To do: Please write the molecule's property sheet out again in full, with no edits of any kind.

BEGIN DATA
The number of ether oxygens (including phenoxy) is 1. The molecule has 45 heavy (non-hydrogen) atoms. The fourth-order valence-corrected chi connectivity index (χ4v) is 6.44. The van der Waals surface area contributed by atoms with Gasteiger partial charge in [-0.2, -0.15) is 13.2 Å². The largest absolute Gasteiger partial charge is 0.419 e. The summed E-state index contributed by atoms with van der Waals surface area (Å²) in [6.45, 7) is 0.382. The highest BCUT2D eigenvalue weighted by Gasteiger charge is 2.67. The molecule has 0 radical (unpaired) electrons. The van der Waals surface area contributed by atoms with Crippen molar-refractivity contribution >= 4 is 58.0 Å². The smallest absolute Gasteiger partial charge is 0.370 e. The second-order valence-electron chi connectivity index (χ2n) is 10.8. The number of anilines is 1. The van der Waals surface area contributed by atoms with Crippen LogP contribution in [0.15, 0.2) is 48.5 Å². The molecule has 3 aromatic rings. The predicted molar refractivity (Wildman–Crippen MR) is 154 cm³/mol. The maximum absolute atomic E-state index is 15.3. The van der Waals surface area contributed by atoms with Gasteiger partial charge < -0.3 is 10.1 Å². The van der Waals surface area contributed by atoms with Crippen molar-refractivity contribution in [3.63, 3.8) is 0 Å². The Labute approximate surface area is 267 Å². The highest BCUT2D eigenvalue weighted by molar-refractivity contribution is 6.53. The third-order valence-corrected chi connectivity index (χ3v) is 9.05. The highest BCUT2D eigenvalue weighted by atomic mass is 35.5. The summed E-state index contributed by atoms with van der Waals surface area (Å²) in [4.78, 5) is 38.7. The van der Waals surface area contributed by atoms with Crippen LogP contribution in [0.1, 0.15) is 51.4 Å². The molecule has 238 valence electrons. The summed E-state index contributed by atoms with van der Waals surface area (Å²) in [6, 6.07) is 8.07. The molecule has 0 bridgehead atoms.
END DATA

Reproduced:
The number of ether oxygens (including phenoxy) is 1. The molecule has 45 heavy (non-hydrogen) atoms. The fourth-order valence-corrected chi connectivity index (χ4v) is 6.44. The van der Waals surface area contributed by atoms with Gasteiger partial charge in [-0.2, -0.15) is 13.2 Å². The largest absolute Gasteiger partial charge is 0.419 e. The summed E-state index contributed by atoms with van der Waals surface area (Å²) in [6.45, 7) is 0.382. The highest BCUT2D eigenvalue weighted by Gasteiger charge is 2.67. The molecule has 0 radical (unpaired) electrons. The van der Waals surface area contributed by atoms with Crippen molar-refractivity contribution >= 4 is 58.0 Å². The smallest absolute Gasteiger partial charge is 0.370 e. The second-order valence-electron chi connectivity index (χ2n) is 10.8. The number of anilines is 1. The van der Waals surface area contributed by atoms with Crippen LogP contribution in [0.15, 0.2) is 48.5 Å². The molecule has 3 aromatic rings. The predicted molar refractivity (Wildman–Crippen MR) is 154 cm³/mol. The maximum absolute atomic E-state index is 15.3. The van der Waals surface area contributed by atoms with Gasteiger partial charge < -0.3 is 10.1 Å². The van der Waals surface area contributed by atoms with Crippen molar-refractivity contribution in [3.63, 3.8) is 0 Å². The Labute approximate surface area is 267 Å². The highest BCUT2D eigenvalue weighted by molar-refractivity contribution is 6.53. The third-order valence-corrected chi connectivity index (χ3v) is 9.05. The highest BCUT2D eigenvalue weighted by atomic mass is 35.5. The summed E-state index contributed by atoms with van der Waals surface area (Å²) in [4.78, 5) is 38.7. The van der Waals surface area contributed by atoms with Crippen LogP contribution in [0.1, 0.15) is 51.4 Å². The molecule has 238 valence electrons. The summed E-state index contributed by atoms with van der Waals surface area (Å²) in [6, 6.07) is 8.07. The molecule has 0 bridgehead atoms.